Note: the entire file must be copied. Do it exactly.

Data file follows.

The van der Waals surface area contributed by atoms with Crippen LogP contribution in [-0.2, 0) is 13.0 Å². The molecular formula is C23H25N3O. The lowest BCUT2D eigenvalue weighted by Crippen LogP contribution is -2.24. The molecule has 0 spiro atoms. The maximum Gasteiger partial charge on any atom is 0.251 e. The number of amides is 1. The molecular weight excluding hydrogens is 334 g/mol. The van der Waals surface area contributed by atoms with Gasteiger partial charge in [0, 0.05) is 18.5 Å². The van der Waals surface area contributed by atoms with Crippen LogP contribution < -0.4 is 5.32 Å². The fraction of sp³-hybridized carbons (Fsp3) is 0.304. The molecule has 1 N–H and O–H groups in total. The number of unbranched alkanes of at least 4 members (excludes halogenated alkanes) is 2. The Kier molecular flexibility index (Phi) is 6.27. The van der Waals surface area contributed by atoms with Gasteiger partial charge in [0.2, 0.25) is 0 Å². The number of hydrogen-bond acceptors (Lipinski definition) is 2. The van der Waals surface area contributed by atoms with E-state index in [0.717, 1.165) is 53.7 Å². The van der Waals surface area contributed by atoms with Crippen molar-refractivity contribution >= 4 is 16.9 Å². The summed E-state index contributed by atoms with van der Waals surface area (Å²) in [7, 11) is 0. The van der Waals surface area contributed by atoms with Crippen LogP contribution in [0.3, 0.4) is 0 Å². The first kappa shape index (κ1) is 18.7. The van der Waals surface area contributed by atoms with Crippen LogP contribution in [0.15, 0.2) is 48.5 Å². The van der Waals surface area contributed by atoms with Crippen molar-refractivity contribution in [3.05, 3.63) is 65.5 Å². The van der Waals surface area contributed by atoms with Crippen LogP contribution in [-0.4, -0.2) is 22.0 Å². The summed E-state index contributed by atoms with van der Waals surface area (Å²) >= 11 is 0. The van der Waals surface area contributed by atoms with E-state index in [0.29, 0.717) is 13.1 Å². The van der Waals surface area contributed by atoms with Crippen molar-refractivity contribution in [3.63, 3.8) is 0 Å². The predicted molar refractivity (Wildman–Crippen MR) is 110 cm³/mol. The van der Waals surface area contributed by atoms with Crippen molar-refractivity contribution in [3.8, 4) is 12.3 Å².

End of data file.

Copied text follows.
The van der Waals surface area contributed by atoms with Crippen LogP contribution in [-0.2, 0) is 13.0 Å². The molecular formula is C23H25N3O. The lowest BCUT2D eigenvalue weighted by Crippen LogP contribution is -2.24. The molecule has 0 spiro atoms. The maximum Gasteiger partial charge on any atom is 0.251 e. The number of amides is 1. The molecular weight excluding hydrogens is 334 g/mol. The van der Waals surface area contributed by atoms with Gasteiger partial charge in [0, 0.05) is 18.5 Å². The van der Waals surface area contributed by atoms with Crippen LogP contribution < -0.4 is 5.32 Å². The fraction of sp³-hybridized carbons (Fsp3) is 0.304. The molecule has 1 N–H and O–H groups in total. The number of unbranched alkanes of at least 4 members (excludes halogenated alkanes) is 2. The Kier molecular flexibility index (Phi) is 6.27. The van der Waals surface area contributed by atoms with Gasteiger partial charge in [0.2, 0.25) is 0 Å². The number of hydrogen-bond acceptors (Lipinski definition) is 2. The van der Waals surface area contributed by atoms with E-state index in [0.717, 1.165) is 53.7 Å². The van der Waals surface area contributed by atoms with Crippen molar-refractivity contribution >= 4 is 16.9 Å². The summed E-state index contributed by atoms with van der Waals surface area (Å²) in [7, 11) is 0. The van der Waals surface area contributed by atoms with Crippen LogP contribution in [0.3, 0.4) is 0 Å². The first kappa shape index (κ1) is 18.7. The van der Waals surface area contributed by atoms with Crippen LogP contribution in [0.15, 0.2) is 48.5 Å². The van der Waals surface area contributed by atoms with Crippen molar-refractivity contribution in [3.05, 3.63) is 65.5 Å². The van der Waals surface area contributed by atoms with Crippen LogP contribution in [-0.4, -0.2) is 22.0 Å². The summed E-state index contributed by atoms with van der Waals surface area (Å²) >= 11 is 0. The van der Waals surface area contributed by atoms with E-state index in [0.29, 0.717) is 13.1 Å². The van der Waals surface area contributed by atoms with Crippen molar-refractivity contribution in [3.63, 3.8) is 0 Å². The predicted molar refractivity (Wildman–Crippen MR) is 110 cm³/mol. The van der Waals surface area contributed by atoms with Crippen molar-refractivity contribution in [3.8, 4) is 12.3 Å².